27 Jun 1996 22:58

Memories can't wait
"Mnemotechnics," i.e. techniques for improving your memory, such as the medieval "memory palace," where you associated the things you wanted to remember with locations in an imaginary building. (Cf. homepages.) Doubtless there were others --- after all, people memorized Homer!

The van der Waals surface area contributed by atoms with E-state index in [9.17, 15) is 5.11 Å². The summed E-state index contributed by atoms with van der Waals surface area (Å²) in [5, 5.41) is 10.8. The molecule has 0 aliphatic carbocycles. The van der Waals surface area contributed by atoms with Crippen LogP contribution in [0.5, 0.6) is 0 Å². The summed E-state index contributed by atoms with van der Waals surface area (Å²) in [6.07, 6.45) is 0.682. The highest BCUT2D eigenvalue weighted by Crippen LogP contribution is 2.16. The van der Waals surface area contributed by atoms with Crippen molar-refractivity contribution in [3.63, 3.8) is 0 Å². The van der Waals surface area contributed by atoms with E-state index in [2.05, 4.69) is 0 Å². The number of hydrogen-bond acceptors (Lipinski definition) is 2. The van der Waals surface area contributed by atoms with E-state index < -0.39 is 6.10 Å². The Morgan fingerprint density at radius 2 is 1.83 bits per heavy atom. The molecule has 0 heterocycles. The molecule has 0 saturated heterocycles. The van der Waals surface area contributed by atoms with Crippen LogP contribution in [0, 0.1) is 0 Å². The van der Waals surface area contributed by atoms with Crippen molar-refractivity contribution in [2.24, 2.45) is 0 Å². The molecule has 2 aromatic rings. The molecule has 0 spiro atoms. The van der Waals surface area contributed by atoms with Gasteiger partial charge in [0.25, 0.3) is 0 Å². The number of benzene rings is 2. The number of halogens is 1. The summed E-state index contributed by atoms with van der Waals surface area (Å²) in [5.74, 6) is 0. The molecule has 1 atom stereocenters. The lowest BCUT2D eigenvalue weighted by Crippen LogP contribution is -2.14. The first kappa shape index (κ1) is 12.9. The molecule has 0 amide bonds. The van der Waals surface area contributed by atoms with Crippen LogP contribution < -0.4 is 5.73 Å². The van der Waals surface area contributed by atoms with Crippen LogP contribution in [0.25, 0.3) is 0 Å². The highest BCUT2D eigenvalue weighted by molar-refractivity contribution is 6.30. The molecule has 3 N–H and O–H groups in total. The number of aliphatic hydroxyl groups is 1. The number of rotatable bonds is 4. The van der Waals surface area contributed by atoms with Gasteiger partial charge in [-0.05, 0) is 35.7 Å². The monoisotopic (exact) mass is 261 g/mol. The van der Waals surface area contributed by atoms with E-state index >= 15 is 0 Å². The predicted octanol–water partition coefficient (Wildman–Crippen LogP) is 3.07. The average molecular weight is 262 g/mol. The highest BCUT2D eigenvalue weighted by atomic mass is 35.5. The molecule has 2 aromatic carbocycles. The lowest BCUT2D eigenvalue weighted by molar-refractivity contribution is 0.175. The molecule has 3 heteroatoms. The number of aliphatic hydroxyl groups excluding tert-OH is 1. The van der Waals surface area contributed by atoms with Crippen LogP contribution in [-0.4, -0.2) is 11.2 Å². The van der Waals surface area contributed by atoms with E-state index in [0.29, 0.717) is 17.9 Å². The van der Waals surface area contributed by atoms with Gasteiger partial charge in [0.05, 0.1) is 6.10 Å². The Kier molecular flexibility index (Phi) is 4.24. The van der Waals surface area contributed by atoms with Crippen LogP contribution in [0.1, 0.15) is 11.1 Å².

People's recollections can be altered by the way you phrase questions about the past. In one experiment, people were shown a videotape of a car hitting a stop sign. Those who were asked how fast was the car going when it "smashed" into the sign estimated significantly higher speeds than those asked how fast it was going when it "hit" the sign. Recollections of colors, etc., can also be altered by phrasing questions appropriately. (From my lecture notes to Cognitive Science 1.) In a similar vein, consider the by-now-notorious fabulations passing for "hypnotically recovered memories". (I forget who it was that pointed out that hypnotists who believe in reincarnation never get the UFO abductees or Satanically abused, and vice versa.) Clearly episodic memories are often "reconstructions"; what about other sorts of memories? What is the neurology behind such a (apparently maladaptive) feature of the mind?